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In Splice, two scientists (Adrien Brody and Sarah Polley) cross the ethical cloning line with terrifying results by combining human and animal DNA. It's director Vincenzo Natali's Frankenstein, which took him a decade to make. Longtime Natali collaborator, Bob Munroe, the visual effects supervisor (formerly with the now defunct C.O.R.E. Digital), was on the project from the very beginning. He admits that Dren (nerd spelled backwards) is the reason it took so long to make Splice: "Dren is complex and evolves very quickly from a little, hairless, bird-like, lizard creature to a very attractive, young female in almost no time. Thankfully, we had a lot of great creature designers, especially Amro Attia.
The child Dren was the most difficult challenge, with Image Metrics providing Eye ADR and C.O.R.E. animating most of the face. All images courtesy of Warner Bros.
"I think what [Natali] was after from day one was a sympathetic character that didn't draw attention to itself as a monster, but as a creation of two monsters. The look of Dren is [subtractive] -- the bald head, the eyes slightly far apart and slanted, only three fingers and a thumb on each hand, a tail that only moves when necessary to conserve energy. And the way we supported that from a visual effects standpoint was to constantly make things as subtle as possible."
C.O.R.E. did the bulk of the animation in Toronto using Houdini, with Paris-based Buf Compagnie and Mac Guff Ligne animating Dren as a baby/ toddler and the pre-Dren slugs, Fred and Ginger, respectively.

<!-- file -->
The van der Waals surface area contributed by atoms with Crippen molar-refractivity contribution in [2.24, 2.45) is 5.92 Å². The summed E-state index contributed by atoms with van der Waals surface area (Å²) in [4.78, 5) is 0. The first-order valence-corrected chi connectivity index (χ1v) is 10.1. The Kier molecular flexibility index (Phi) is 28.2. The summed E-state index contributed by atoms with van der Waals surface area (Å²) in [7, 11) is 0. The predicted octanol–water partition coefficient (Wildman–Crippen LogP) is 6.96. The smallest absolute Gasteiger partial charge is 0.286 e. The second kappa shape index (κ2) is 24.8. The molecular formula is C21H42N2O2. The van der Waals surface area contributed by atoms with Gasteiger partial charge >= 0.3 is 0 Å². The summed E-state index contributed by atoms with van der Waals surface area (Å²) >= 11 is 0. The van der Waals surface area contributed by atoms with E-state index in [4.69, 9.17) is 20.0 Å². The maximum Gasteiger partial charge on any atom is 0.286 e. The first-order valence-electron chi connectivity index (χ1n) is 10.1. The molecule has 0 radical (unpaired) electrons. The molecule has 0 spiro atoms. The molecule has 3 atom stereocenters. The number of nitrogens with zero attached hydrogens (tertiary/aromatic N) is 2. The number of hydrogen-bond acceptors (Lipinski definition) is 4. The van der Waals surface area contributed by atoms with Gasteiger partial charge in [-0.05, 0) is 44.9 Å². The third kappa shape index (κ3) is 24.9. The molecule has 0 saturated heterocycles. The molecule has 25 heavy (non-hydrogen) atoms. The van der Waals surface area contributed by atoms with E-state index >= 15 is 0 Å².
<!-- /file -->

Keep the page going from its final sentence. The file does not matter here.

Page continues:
Munroe suggests that a test was made 10 years ago, but it wasn't technology that held them back. "The reason we could not have made this 10 years ago is because we didn't have Delphine Chanéac. She informed the character at every stage of its evolution," he explains. "She came back from Paris to Toronto after we wrapped and I videotaped her in a small studio acting out the baby and toddler Dren actions for the benefit of the animators, even though they were all-CG characters. And Delphine worked with Abigail Chu, who plays the child Dru, for a couple of weeks helping her understand how her performance was going to come across on screen to support the evolution of Dren: The fact that the eyes are on the side of her head, how she could tilt her head to one side to look straight ahead; the recoiling action when she gets scared or the aggressive action when she gets angry."
Buf animated Dren as a baby, with eye support from Image Metrics.
Munroe credits CG Supervisor Terry Bradley with devising the techniques for pulling off the different Drens. The child Dren, though, offered the most complex challenge since most of her face is CG. "We had to blend skin tones right in the middle of her face and make it work," Munroe continues. The eyes, skull and ears are CG. We had her wearing a prosthetic built by KNB for lighting reference."
Not surprisingly, the child's eyes were the biggest challenge, and it was Bradley's suggestion to once again rely on Chanéac. "When we finished editing all of the scenes of the child Dren, at the same time that we brought Delphine back for reference, we did what we called Eye ADR.